This guide show's how to build a human-powered press, primarily intended for juicing. We needed a juicer but we had a blender and I wasn't super 'thused about shelling out $250 for another kitchen-counter unit. The solution arrived in the form of a horizontal pressing scaffold that utilizes two "butterfly" arms with plexiglass plates to press a mesh bag containing the blended pulp of whatever we wanted to juice. At this some juicing purists might decry the blend+press methods as heresy (something about antioxidants and such) this works pretty well for what we wanted and filled a pressing need (I'll be here all week!).
Qty. - Item
(1) - 2"x2"x3' Red Oak [The upright and bottom cross pieces]
(3) - 1" x 2" x 2' Red Oak [The arms and side pieces]
(2) - 4" Extra-Heavy T-Hinges [For the arms]
(2) - 8" x 10" x 0.220" Acrylic Sheets [For the pressing plates]
(1) - 3/16" x 2" Stainless Eye-Bolt [To suspend the mesh bag w/ pulp]
(1) - 10/24 Wing Nut [For the eye-bolt]
(3) - 1/4" x 4-1/2" Stainless Bolts [To attach the hinges to the upright post]
(9) - 1/4" x 3/4" Stainless Washers [For all of the bolts]
(6) - 1/4" x 2" Stainless Bolts [To attach the arms to the hinges]
(9) - 1/4" Stainless Nuts [For all of the bolts]
(1) - Epoxy [ To attach the plates to the arms]
(6) - Rubber No-Slip Adhesive Rubber Feet [To prevent sliding]
(6) - Wood screws [These are to attach the top scaffold beam to the upright post and the two side pieces to the center support beam]
For The Juicing:
(1) - 9"-12" diameter bowl [To catch the juice]
(1) - Mesh bag [Here are the ones we use: http://www.amazon.com/Professional-Industry-Nut-Mi...]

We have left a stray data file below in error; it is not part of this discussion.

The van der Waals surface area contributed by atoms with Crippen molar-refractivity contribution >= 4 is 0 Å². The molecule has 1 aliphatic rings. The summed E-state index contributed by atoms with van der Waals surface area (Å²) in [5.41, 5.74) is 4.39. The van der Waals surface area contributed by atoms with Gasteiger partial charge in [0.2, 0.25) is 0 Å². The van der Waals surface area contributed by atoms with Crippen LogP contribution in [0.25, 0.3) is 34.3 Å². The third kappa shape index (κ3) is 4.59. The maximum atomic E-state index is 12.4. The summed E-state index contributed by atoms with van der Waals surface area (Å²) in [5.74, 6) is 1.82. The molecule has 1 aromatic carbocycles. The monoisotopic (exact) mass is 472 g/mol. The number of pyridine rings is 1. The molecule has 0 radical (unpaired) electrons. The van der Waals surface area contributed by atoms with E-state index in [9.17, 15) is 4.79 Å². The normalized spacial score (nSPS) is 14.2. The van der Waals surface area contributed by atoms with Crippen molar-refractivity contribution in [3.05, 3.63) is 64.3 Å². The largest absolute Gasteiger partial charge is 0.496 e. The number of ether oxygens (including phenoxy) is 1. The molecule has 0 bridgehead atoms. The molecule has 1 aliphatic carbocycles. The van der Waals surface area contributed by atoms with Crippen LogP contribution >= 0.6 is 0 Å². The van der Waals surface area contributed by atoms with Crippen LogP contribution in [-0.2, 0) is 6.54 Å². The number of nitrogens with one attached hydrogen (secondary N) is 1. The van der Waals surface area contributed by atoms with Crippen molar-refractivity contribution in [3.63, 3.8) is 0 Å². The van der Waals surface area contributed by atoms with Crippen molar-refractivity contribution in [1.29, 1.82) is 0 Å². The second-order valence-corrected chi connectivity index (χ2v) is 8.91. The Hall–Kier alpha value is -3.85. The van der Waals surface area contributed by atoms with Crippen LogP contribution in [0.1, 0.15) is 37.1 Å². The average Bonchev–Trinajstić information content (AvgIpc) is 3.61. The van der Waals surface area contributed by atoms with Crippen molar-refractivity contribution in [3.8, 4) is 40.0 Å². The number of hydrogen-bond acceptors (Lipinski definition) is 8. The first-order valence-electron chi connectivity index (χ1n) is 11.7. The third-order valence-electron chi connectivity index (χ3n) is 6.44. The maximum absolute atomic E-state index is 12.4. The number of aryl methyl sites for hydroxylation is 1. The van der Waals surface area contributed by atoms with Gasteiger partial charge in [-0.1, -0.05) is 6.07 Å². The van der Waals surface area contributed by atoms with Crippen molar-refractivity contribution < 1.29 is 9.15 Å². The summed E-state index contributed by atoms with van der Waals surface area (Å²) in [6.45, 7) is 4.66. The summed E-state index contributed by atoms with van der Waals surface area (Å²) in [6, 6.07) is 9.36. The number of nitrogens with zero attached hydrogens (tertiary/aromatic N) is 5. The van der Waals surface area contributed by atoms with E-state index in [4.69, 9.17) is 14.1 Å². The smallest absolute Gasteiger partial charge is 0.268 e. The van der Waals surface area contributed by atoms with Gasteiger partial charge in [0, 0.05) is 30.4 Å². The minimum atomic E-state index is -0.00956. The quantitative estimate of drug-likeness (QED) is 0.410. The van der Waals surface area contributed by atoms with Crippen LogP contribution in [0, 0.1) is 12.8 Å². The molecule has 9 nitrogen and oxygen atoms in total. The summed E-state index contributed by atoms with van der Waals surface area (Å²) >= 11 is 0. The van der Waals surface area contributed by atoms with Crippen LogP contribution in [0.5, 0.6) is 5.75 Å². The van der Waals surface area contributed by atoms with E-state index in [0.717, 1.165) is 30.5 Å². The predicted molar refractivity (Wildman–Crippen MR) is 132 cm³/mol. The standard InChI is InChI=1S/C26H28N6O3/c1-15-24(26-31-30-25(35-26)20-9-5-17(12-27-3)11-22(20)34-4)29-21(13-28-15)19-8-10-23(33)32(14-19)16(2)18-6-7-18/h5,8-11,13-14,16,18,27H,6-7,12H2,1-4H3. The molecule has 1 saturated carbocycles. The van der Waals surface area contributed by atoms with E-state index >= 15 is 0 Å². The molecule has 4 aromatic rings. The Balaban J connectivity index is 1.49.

(1) - Drinking Glass [Or more if it's a party!]
(?) - Fresh produce to juice!
Step 1: Making the Frame
The scaffold consists of a T formed by the two 2"x2" pieces. I set the upright piece in a groove and shot a lag-screw through to secure it. Screws connect the two 1"x2" "legs" to the ends of the horizontal base piece.
To suspend the bag of blended veggie goodness I attached an eye-hook to the top arm with washers and a wingnut. The last picture shows the completed frame.
Step 2: Making the Arms
The arms are straightforward. I used gate hinges to ensure enough vertical stability to avoid warping. In retrospect T-nuts would've been a good call instead of the nuts and washers used in this build but they would've put it over budget. The plates are placed 1" past the end of the hinge-arm to allow as much contact between the plates and the juicing bag as possible. They're bonded to the arms with J-B Weld epoxy. I used epoxy to avoid any weak point that would allow the plates to crack. A little chamfering on the ends of the arms for aesthetic effect and their ready to be pressed into action!
Step 3: Making the Juice!
The juicer is done! Time to get to the fun part. This particular juice contained several bell peppers, carrots, and something green. Once blended, the ingredients are placed in a fine mesh bag and the drawstring is threaded through the eye-hook to suspend it over the collection bowl. The arms are pressed together and voila!
Pair with your favorite protein and the meal is served!
One blender's worth of veggies makes about 2.5 Mason jars worth of juice..
Hope you enjoyed this build!